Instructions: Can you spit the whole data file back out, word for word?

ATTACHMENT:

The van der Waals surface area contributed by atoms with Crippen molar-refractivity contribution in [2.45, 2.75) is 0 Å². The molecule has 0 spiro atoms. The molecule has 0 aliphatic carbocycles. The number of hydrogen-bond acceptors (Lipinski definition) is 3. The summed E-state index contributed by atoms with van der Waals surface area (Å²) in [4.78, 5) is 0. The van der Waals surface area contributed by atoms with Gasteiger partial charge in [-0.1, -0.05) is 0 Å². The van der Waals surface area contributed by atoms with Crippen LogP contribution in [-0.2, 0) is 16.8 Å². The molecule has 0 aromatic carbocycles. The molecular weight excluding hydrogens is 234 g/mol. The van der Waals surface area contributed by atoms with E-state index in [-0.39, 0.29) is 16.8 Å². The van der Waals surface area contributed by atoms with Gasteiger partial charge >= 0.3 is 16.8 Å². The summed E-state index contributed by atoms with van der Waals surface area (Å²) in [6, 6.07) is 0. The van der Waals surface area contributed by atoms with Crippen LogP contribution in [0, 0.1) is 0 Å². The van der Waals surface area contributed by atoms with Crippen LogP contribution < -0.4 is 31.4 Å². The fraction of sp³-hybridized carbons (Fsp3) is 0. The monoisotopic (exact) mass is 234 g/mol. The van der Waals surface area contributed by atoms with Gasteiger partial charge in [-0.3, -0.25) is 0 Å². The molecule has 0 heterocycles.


The van der Waals surface area contributed by atoms with Crippen molar-refractivity contribution in [2.45, 2.75) is 0 Å². The molecule has 0 spiro atoms. The molecule has 0 aliphatic carbocycles. The number of hydrogen-bond acceptors (Lipinski definition) is 3. The summed E-state index contributed by atoms with van der Waals surface area (Å²) in [4.78, 5) is 0. The van der Waals surface area contributed by atoms with Gasteiger partial charge in [-0.1, -0.05) is 0 Å². The van der Waals surface area contributed by atoms with Crippen LogP contribution in [-0.2, 0) is 16.8 Å². The molecule has 0 aromatic carbocycles. The molecular weight excluding hydrogens is 234 g/mol. The van der Waals surface area contributed by atoms with E-state index in [-0.39, 0.29) is 16.8 Å². The van der Waals surface area contributed by atoms with Gasteiger partial charge >= 0.3 is 16.8 Å². The summed E-state index contributed by atoms with van der Waals surface area (Å²) in [6, 6.07) is 0. The van der Waals surface area contributed by atoms with Crippen LogP contribution in [0, 0.1) is 0 Å². The van der Waals surface area contributed by atoms with Crippen LogP contribution < -0.4 is 31.4 Å². The fraction of sp³-hybridized carbons (Fsp3) is 0. The monoisotopic (exact) mass is 234 g/mol. The van der Waals surface area contributed by atoms with Gasteiger partial charge in [-0.3, -0.25) is 0 Å². The molecule has 0 heterocycles.